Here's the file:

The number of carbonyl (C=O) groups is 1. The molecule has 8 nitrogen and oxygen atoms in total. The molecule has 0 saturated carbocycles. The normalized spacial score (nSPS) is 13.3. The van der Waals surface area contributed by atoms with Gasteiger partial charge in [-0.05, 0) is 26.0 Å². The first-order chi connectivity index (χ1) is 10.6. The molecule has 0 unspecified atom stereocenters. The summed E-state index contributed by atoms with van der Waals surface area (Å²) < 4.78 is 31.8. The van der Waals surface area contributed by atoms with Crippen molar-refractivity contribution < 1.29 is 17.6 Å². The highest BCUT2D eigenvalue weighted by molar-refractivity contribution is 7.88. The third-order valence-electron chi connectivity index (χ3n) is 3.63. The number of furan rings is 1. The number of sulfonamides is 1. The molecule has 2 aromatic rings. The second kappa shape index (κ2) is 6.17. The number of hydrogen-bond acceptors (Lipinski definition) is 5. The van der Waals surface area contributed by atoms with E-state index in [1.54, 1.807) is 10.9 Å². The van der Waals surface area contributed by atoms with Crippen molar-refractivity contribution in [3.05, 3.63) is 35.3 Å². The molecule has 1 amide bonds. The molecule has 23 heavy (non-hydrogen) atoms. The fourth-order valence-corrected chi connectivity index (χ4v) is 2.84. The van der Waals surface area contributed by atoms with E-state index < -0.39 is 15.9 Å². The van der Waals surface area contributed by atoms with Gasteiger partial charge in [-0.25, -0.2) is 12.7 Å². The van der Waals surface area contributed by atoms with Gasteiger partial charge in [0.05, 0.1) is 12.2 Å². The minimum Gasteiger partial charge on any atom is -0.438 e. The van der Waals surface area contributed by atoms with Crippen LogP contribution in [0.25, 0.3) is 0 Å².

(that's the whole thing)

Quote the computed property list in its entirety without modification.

The number of carbonyl (C=O) groups is 1. The molecule has 8 nitrogen and oxygen atoms in total. The molecule has 0 saturated carbocycles. The normalized spacial score (nSPS) is 13.3. The van der Waals surface area contributed by atoms with Gasteiger partial charge in [-0.05, 0) is 26.0 Å². The first-order chi connectivity index (χ1) is 10.6. The molecule has 0 unspecified atom stereocenters. The summed E-state index contributed by atoms with van der Waals surface area (Å²) < 4.78 is 31.8. The van der Waals surface area contributed by atoms with Crippen molar-refractivity contribution < 1.29 is 17.6 Å². The highest BCUT2D eigenvalue weighted by molar-refractivity contribution is 7.88. The third-order valence-electron chi connectivity index (χ3n) is 3.63. The number of furan rings is 1. The number of sulfonamides is 1. The molecule has 2 aromatic rings. The second kappa shape index (κ2) is 6.17. The number of hydrogen-bond acceptors (Lipinski definition) is 5. The van der Waals surface area contributed by atoms with E-state index in [1.54, 1.807) is 10.9 Å². The van der Waals surface area contributed by atoms with Crippen molar-refractivity contribution in [3.05, 3.63) is 35.3 Å². The molecule has 1 amide bonds. The molecule has 23 heavy (non-hydrogen) atoms. The fourth-order valence-corrected chi connectivity index (χ4v) is 2.84. The van der Waals surface area contributed by atoms with E-state index < -0.39 is 15.9 Å². The van der Waals surface area contributed by atoms with Gasteiger partial charge in [-0.25, -0.2) is 12.7 Å². The van der Waals surface area contributed by atoms with Gasteiger partial charge in [0.05, 0.1) is 12.2 Å². The minimum Gasteiger partial charge on any atom is -0.438 e. The van der Waals surface area contributed by atoms with Crippen LogP contribution in [0.25, 0.3) is 0 Å².